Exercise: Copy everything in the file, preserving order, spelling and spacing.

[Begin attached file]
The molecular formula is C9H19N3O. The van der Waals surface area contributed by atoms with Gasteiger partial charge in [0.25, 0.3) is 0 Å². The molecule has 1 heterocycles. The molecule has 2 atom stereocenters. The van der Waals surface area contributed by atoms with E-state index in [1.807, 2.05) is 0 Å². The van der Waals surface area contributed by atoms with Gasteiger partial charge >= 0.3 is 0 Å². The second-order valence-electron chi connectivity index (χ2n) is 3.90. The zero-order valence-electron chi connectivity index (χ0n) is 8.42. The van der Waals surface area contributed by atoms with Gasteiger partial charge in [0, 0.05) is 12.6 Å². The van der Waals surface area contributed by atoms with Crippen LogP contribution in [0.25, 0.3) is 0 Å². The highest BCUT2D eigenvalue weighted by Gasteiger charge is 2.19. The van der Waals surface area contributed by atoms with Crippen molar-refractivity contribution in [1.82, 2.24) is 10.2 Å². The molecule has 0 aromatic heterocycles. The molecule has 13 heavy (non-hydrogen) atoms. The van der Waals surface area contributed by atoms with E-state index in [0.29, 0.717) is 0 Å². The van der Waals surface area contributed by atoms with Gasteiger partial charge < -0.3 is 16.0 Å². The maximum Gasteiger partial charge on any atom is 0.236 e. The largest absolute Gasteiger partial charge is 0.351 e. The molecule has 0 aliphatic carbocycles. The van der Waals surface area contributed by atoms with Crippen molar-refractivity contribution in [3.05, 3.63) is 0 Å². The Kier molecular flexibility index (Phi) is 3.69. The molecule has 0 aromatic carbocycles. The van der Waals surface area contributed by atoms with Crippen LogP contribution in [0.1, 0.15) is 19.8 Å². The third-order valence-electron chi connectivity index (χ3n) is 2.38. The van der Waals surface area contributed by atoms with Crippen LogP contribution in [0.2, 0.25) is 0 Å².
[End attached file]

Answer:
The molecular formula is C9H19N3O. The van der Waals surface area contributed by atoms with Gasteiger partial charge in [0.25, 0.3) is 0 Å². The molecule has 1 heterocycles. The molecule has 2 atom stereocenters. The van der Waals surface area contributed by atoms with E-state index in [1.807, 2.05) is 0 Å². The van der Waals surface area contributed by atoms with Gasteiger partial charge >= 0.3 is 0 Å². The second-order valence-electron chi connectivity index (χ2n) is 3.90. The zero-order valence-electron chi connectivity index (χ0n) is 8.42. The van der Waals surface area contributed by atoms with Gasteiger partial charge in [0, 0.05) is 12.6 Å². The van der Waals surface area contributed by atoms with Crippen LogP contribution in [0.25, 0.3) is 0 Å². The highest BCUT2D eigenvalue weighted by Gasteiger charge is 2.19. The van der Waals surface area contributed by atoms with Crippen molar-refractivity contribution in [1.82, 2.24) is 10.2 Å². The molecule has 0 aromatic heterocycles. The molecule has 13 heavy (non-hydrogen) atoms. The van der Waals surface area contributed by atoms with E-state index in [0.29, 0.717) is 0 Å². The van der Waals surface area contributed by atoms with Gasteiger partial charge < -0.3 is 16.0 Å². The maximum Gasteiger partial charge on any atom is 0.236 e. The largest absolute Gasteiger partial charge is 0.351 e. The molecule has 0 aliphatic carbocycles. The van der Waals surface area contributed by atoms with Crippen molar-refractivity contribution in [3.05, 3.63) is 0 Å². The Kier molecular flexibility index (Phi) is 3.69. The molecule has 0 aromatic carbocycles. The van der Waals surface area contributed by atoms with Crippen LogP contribution in [0.1, 0.15) is 19.8 Å². The third-order valence-electron chi connectivity index (χ3n) is 2.38. The van der Waals surface area contributed by atoms with Crippen LogP contribution in [0.2, 0.25) is 0 Å².